Tuesday, June 10, 2008

The Test of Truth

As I said last time, I grew up in a small sub-set of Christian tradition that passionately believed in absolute truth. This was good in the sense that I was grounded in the sureties of certain core dogmas, with the authority of Scripture, the Virgin Birth of Jesus, Christ’s death for sin and a literal resurrection being among those most fervently embraced.

Yet there were other “truths” presented as absolute, and they were on a far different level: it is a sin for women to cut their hair; it is a sin to wear gold or jewels; it is a sin to drink alcoholic beverages. You get the idea. The “list” was extended beyond interpretations of particular Bible verses — “avoiding the appearance of evil” was a carte blanche for all kinds of rules: no movies or television; no pants on women; no card games.... Again, you get the idea.

I went to a small Bible college that seriously embraced (and enforced) this “holiness” ethos. The rules were presented as seriously as dogma (and got far more attention). Somehow the Lord brought me to see that there was a big difference between the rules of a social sub-set and the basic beliefs of Christian Faith. One of my early mentors was the writings of Francis Schaeffer, who was in the early stages of his Evangelical popularity. One thing Schaeffer warned against was the destructive effect of relative propositions when presented as absolutes.

I began to think more about Christianity and ecclesiology. It was obvious that not all Christians throughout time had believed and practiced the Faith the exact way my little sectarian facet did at that time. A seed was planted in my mind, even at such a “small” institution as my college, to subject ideas to the test of truth: if it’s not true throughout time and space, it is not absolutely true and needs to be offered — if valuable at all — with the caveat of relative value.

A few years later found me, at the ripe age of 23, beginning to pastor my first church. I wanted to be passionate for Truth, but I also wanted to be sure what I was proclaiming was indeed true. That intensity stayed with me for more than thirty years while, in retrospect, my understanding of Truth (and authority) “morphed” over that time.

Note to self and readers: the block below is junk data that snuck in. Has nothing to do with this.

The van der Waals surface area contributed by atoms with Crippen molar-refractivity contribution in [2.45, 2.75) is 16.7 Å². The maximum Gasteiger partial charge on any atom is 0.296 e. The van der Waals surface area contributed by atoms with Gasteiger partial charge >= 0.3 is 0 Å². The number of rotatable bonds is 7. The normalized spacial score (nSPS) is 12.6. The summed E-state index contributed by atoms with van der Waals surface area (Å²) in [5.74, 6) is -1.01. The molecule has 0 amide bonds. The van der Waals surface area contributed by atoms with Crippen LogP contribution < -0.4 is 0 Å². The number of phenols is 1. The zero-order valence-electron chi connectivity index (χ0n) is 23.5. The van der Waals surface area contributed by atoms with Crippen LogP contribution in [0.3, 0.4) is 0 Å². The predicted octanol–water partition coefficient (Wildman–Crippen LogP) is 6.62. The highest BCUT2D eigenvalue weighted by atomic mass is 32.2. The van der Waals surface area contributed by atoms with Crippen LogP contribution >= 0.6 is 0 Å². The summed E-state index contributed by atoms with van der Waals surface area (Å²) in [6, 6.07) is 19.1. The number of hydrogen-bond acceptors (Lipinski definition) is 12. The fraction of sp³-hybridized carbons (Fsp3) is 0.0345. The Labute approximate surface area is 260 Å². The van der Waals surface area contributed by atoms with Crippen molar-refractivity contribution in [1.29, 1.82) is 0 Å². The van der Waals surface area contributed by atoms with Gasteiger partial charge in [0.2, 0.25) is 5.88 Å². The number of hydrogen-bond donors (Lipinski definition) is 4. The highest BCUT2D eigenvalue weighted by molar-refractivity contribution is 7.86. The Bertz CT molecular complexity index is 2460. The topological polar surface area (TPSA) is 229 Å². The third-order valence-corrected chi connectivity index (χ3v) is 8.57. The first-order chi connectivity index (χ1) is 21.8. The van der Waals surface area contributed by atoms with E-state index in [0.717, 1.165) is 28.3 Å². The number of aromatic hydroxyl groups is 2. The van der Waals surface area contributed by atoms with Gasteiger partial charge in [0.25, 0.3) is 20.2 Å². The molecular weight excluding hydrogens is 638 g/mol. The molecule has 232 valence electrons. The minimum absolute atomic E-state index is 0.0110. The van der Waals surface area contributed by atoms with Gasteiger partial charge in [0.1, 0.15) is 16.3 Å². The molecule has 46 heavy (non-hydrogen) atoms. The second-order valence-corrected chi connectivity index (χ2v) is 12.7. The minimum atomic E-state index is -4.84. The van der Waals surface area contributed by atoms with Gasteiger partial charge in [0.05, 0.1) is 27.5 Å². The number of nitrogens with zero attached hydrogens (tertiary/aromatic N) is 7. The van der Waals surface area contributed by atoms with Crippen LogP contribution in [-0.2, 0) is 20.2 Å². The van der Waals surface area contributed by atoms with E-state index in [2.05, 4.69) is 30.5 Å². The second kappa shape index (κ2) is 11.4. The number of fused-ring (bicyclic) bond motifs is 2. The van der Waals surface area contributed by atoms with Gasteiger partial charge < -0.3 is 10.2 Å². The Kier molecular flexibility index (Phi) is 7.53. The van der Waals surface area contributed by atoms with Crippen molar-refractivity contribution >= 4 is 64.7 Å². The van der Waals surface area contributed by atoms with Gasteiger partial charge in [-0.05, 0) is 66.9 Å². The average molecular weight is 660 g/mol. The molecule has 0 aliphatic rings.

One of the things that drew me to Catholicism was the Church’s identity as “catholic” — universal. There is so much in Christianity-at-large that claims to be “true,” but it is not universal. There are polarities of exclusiveness and near absence of boundaries. Dogma is disputed as well as issues of personal morals and social ethics. Where is one to find “the truth” in all of this?

The standard Evangelical answer is “Scripture,” and that is what I believed for decades. Yet look at the battles among those who claim Scripture as sole authority. Scripture is not the authority; a particular group’s interpretation of Scripture is, at best, the authority. Who can offer an authoritative interpretation of Scripture? Who can authoritatively say exactly what Scripture is (why “these” writings and not “those”)? The Protestant answer is “a fallible collection of infallible documents.” This basis for Scripture is hardy different than that of faith in the Koran or the Book of Mormon.

I trust Scripture today no less than ever in my life, but rather more. I do so because I believe there is a Church that speaks authoritatively — in concert with Scripture — so that there is good reason to believe in Truth. Both the Church and the Scriptures were born out of Apostolic Rule, those who were able to say: That which was from the beginning, which we have heard, which we have seen with our eyes, which we have looked upon and touched with our hands, concerning the word of life — the life was made manifest, and we saw it, and testify to it, and proclaim to you the eternal life which was with the Father and was made manifest to us — that which we have seen and heard we proclaim also to you, so that you may have fellowship with us.... (1Jn 1:1ff).

I still believe today the substance of what I preached as an Evangelical pastor for more than thirty years. I also have to say that now I believe even more, and that is my desire: to be “more Christian,” increasingly changed from glory into glory. That means having a Faith big enough to grow into.... “further up and further in,” as C. S. Lewis put it in his closing Narnia tale, The Last Battle.

Truth transcends the little portion of time and space that we occupy at any given moment. Truth is so big it is universal. Truth needs a universal Church to embody it.... a catholic Church.... The Catholic Church.

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